Gareth Malone sets out once again to get staff in some of Britain's busiest workplaces to form singing groups before pitting them against one another in a new series of The Choir: Sing While You Work - 9:00 BBC2. The first of the five firms he visits is P&O Ferries, where he finds he has an extra logistical challenge to overcome, with choir members based at sea and on both sides of the English Channel.

Tuesday 5 November
In the second episode of The Escape Artists - 9:00 BBC1 - Liam Foyle is back in the dock and Maggie is leading his defence, determined to prove that she is Will's equal by getting the serial killer acquitted for a second time. The prosecution barristers are less confident - with no physical evidence and key witness Will unable to get involved, they need all the help they can get. As the defendant continues to terrorise his loved ones, can the brilliant barrister find a way to assist without jeopardising the trial? Courtroom drama, starring David Tennant, Ashley Jensen, Sophie Okonedo and Toby Kebbell.
The work being carried out at Treetops School in Essex, the UK's only state school using Applied Behavioural Analysis, a controversial and intensive intervention to treat the disability is explored in Autism: Challenging Behaviour - 9:00 BBC4. Though the parents of three youngsters just starting at the school are hopeful that the approach will prove fruitful, critics argue that efforts to eliminate autistic behaviour are both dehumanising and counter-productive.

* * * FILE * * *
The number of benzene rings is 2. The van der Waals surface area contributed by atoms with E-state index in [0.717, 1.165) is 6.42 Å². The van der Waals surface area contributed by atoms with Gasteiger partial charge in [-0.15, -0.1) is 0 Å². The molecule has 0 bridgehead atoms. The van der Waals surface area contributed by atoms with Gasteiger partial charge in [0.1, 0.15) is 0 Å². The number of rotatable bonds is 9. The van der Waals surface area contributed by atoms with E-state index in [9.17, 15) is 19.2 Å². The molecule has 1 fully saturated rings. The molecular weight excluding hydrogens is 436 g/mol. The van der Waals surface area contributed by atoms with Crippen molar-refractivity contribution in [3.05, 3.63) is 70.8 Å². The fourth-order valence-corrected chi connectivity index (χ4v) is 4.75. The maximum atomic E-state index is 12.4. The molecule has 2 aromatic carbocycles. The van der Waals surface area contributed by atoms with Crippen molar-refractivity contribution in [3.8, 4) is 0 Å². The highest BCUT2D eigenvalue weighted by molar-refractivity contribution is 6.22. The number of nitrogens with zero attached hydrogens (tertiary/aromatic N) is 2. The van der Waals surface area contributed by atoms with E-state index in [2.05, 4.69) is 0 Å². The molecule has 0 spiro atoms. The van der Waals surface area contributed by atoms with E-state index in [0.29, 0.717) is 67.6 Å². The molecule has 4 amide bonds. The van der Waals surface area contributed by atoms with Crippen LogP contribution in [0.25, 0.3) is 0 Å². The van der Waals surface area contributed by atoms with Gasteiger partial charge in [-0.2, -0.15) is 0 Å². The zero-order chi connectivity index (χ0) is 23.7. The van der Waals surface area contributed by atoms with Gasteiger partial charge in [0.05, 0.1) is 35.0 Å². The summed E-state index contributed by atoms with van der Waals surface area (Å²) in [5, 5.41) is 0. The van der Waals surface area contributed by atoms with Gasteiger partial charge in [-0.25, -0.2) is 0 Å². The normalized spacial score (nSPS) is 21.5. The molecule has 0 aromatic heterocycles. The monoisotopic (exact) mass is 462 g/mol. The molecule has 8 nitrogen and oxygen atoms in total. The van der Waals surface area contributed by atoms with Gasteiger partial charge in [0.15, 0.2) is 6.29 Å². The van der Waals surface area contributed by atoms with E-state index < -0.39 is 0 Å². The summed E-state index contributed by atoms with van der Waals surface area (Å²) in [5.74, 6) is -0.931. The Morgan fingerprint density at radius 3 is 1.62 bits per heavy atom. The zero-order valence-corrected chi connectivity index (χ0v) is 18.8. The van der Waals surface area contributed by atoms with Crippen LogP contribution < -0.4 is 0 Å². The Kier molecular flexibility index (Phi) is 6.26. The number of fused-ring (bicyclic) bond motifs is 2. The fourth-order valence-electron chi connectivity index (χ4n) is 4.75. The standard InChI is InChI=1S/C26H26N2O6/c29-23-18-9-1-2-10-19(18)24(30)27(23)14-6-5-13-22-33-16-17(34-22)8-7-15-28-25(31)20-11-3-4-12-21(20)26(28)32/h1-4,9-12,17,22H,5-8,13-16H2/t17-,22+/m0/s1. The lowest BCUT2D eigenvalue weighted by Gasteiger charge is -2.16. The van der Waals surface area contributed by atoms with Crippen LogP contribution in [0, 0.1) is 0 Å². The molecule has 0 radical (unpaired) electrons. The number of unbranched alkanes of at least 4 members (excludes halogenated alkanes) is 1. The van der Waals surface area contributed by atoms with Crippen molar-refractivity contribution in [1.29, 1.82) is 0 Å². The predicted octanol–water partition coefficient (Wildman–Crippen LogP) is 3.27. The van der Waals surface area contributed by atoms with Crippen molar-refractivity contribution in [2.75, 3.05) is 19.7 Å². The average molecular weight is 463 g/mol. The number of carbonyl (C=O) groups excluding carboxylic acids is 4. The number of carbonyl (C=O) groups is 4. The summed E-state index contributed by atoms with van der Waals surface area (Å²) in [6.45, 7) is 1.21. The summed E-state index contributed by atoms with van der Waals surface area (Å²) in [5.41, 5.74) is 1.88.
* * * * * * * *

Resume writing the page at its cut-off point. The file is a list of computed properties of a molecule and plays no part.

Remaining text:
Sky Living's evening line-up of Elementary (9:00), The Blacklist (10:00) and Bones (11:00) for lovers of US import drama whilst ITV4's afternoon schedule caters of those who enjoy a good bit of classic TV from yesteryear - The Saint (1:45), yer actual Kojak (2:50), Magnum PI (3:50) and Minder (5:55) - they've recently finished a repeat run of The New Avengers as well.
Imagine if your boyfriend had slept with your mother. That's the terrifying prospect facing Lauren (the excellent Eve Myles) in this week's episode of You, Me & Them - 9:00 G.O.L.D - as an attempt to get her twice-her-age beau Ed (Tony Head) to bond with her parents (Susie Blake and Jeff Rawle) goes disastrously wrong. Steve Turner's dysfunctional sitcom limps on like an ageing Lothario trying to keep up with a faster, younger crowd. Lacking focus, its multiple storylines feel neither naturalistic nor fantastic – the silliest it gets is when Ed's brother is forced, thanks to Ed’s toxic ex-wife, to eat two dinners while on a date. Similarly the jokes sit rather heavily on the stomach. A properly impressive cast all seem to be phoning it in as an acknowledgement of what a genuinely desperate conceit this turkey is. Watch it, once, just to assure yourself it's as bad as the 'with hilarious consequences'-style plots suggest. And then forget it - don't worry, everyone else will, very quickly - pretend it never happened.